It's the great day! My new fantasy novel Malarat has gone on sale on Amazon, a prospect I view with a mixture of delight and trepidation. Malarat for Kindle

Malarat  has taken a long time to come to fruition. I started to write it in 2003, not long after the publication of my second book, The Glass Mountain, but interrupted the process to pursue other ideas with my then publisher. I continued to work on Malarat at regular intervals, despite being distracted by discovering the Asian ball-jointed doll - BJD - hobby in 2003 and falling in love in 2005 (reader, I married him - apologies to Charlotte Bronte!).

I finished the book's first draft in 2009, the week before my father died. I won't rehash the events of the past few years in detail but between 2009 and 2010 we lost my father, my mother and my mother-in-law, and moved out of the family home.

Malarat has been on quite a journey, and so have I! It's not exactly a descent into hell, but it is much darker than my other books. The story is set in the same world as the earlier novels and has some characters in common with them, but it can be read as a stand-alone work.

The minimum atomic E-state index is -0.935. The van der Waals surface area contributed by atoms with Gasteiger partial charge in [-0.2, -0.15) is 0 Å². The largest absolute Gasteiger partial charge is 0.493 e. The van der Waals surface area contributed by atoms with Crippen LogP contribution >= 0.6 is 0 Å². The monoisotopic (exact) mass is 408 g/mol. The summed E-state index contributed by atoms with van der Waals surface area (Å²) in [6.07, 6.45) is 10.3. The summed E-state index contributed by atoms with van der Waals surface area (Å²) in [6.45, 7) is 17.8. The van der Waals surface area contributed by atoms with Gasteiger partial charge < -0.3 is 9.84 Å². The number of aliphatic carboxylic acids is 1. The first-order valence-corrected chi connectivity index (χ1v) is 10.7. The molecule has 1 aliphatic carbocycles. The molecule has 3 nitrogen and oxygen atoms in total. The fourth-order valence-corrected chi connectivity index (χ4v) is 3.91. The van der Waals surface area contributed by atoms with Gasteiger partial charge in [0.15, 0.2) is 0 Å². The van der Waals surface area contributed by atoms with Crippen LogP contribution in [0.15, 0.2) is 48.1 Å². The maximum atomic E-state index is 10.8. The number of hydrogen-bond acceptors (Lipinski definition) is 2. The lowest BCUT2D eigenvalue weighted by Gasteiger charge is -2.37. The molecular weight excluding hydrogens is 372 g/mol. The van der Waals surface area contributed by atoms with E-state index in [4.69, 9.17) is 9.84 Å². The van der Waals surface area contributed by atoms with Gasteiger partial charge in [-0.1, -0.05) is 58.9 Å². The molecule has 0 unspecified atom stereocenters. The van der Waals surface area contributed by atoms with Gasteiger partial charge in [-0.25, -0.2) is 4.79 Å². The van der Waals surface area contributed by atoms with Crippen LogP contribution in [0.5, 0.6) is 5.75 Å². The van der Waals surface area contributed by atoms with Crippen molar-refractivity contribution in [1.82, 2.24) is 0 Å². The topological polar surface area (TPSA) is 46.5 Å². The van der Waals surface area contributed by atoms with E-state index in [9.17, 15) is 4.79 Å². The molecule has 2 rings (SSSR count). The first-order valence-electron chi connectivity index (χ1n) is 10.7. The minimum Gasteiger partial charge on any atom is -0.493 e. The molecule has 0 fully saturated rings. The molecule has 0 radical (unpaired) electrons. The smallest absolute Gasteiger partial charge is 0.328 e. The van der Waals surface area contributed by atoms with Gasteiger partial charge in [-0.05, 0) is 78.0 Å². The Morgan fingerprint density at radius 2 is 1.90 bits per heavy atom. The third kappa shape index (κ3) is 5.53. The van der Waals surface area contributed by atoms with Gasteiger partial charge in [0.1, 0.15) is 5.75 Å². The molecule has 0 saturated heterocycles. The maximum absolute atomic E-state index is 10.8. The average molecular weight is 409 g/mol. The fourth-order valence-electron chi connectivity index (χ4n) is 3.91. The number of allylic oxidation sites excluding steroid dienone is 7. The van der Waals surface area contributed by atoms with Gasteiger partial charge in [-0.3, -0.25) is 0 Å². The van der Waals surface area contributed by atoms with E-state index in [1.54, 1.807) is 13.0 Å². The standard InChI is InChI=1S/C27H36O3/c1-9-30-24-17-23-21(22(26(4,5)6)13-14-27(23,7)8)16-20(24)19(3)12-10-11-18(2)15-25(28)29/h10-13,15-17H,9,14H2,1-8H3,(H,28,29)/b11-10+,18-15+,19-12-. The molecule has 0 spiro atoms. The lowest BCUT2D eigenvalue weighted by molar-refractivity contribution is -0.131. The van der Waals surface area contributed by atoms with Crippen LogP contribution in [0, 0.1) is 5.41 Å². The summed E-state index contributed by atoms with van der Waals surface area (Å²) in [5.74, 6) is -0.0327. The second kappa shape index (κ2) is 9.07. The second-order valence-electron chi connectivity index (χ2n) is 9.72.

I have included more detail about the world in which the action takes place, together with a map, a glossary and a list of characters. It's not a children's book, although one of the narrators is a child. The scale is more epic but it still involves a clash between Victorian and mediaeval cultures with a smattering of demonology and Kabbalah.

I've set up a couple of boards on Pinterest where I've pinned a random selection of images relating to places and themes in the book. Pinterest Malarat board I'm also going to try to blog a bit more about what inspired the novel, though I also have a WIP to return to soon, I hope.

Meanwhile, here's a picture of the Temple of Apollo at Stourhead, which appeared in Children of the Shaman as the Domain of the Goddess!


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